WASHINGTON — Federal funding to support a national electric vehicle charging network has prompted Flo to hasten its EV charger manufacturing and deployment strategy in the U.S.
The North American EV charging company entered the U.S. market in 2018, but federal assistance from the bipartisan infrastructure law signed in 2021 and last year’s Inflation Reduction Act have encouraged the Canadian company to more quickly invest and scale up production here, said CEO Louis Tremblay, who called the laws’ EV-related provisions “critically complementary.”
“It’s definitely sped up our need to have U.S. manufacturing,” Tremblay said during an interview here on Tuesday. “We see the U.S. as the biggest North American market.”
Flo, which has a head office in Quebec City, launched production at its first U.S. manufacturing plant in Auburn Hills, Mich., a Detroit suburb, late last year. The company plans to make 250,000 EV chargers by 2028 for the U.S. market.
Requirements, such as reliability standards, for EV charging stations that are built using federal funds provided through the infrastructure law are aligned with the company’s values, Tremblay told Automotive News.
“We see that as a big opportunity for us to keep growing in the U.S. market,” he said.
The company also supports a $2.5 billion funding program to strategically deploy publicly accessible alternative fueling infrastructure such as EV chargers along designated highways, interstates and major roadways as well as in downtown areas and neighborhoods, particularly in underserved and disadvantaged communities.
The discretionary grant program was created by the infrastructure law and provides the multibillion-dollar funding over five years to eligible applicants including states, cities, local agencies and tribal groups.
The Biden administration opened applications for the program Tuesday with up to $700 million available in this first round of funding. The program is designed to fill in EV charging gaps and builds on an additional $5 billion provided to states over the next five years through the law’s National Electric Vehicle Infrastructure Formula Program to achieve President Joe Biden’s vision of a cross-country road trip that is compatible with EVs.
“This grant program will play a very important role in helping to expand charging infrastructure access beyond just the highways, and that’s critical if we’re going to build a sustainable electric transportation ecosystem,” said Travis Allan, Flo’s chief legal and public affairs officer.
“We need to make sure that we’re meeting every community where they’re at and providing access in a way that is equitable, affordable and also reliable,” he added. “We think that this funding program is going to deliver on a lot of those items.”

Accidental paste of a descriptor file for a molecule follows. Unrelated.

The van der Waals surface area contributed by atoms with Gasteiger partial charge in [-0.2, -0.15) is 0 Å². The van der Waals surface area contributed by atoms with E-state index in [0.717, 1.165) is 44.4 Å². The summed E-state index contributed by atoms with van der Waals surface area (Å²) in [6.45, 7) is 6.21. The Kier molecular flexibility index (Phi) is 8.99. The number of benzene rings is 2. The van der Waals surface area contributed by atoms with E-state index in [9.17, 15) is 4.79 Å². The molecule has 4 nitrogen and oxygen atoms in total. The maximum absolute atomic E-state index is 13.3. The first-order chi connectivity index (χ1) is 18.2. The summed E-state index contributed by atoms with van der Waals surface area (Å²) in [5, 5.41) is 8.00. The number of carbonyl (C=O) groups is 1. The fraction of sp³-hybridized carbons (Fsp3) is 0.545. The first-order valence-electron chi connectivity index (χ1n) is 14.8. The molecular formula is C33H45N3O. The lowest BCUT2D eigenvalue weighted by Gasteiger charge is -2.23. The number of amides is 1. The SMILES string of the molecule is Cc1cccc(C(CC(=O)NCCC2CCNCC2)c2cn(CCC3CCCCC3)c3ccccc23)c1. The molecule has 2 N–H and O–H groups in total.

EV chargers constructed with funds from both programs must adhere to minimum standards finalized by the Federal Highway Administration last month.
Those standards, in part, require federally funded charging stations to have at least four 150-kilowatt direct current fast-charging ports capable of simultaneously charging four EVs. The standards also require real-time information on station location, availability and pricing that is publicly accessible through mapping applications.
Each charging port, too, must have an average annual uptime greater than 97 percent, according to the finalized rules.
“The incorporation of a clear uptime requirement is a huge win for EV drivers because it creates a basic standard of assessing performance on one of the most important quality aspects of delivering EV charging services,” said Allan, noting that Flo’s chargers boast a minimum uptime of 98 percent.
All EV chargers funded through the infrastructure law also must be built in the U.S., and any iron or steel charger enclosures or housing must be made domestically, effective immediately. By July 2024, 55 percent of the chargers’ overall cost must come from American-made components.
Flo actively provided feedback to administration officials drafting the minimum standards and “Buy America” rules, according to Daniel Bloom, the company’s U.S. public affairs manager for the Eastern region.
“We were very pleased to see that the Federal Highway Administration incorporated a substantial amount of our feedback,” Bloom said.
The company said its new charger, Flo Ultra, will satisfy requirements under the minimum standards and Buy America provisions when it launches in 2024.
“Our focus as a company has always been on the long term,” said Allan.
“We’re not just putting dots on a map. We’re actively focused on keeping those charging stations going for the intended duration of the product.”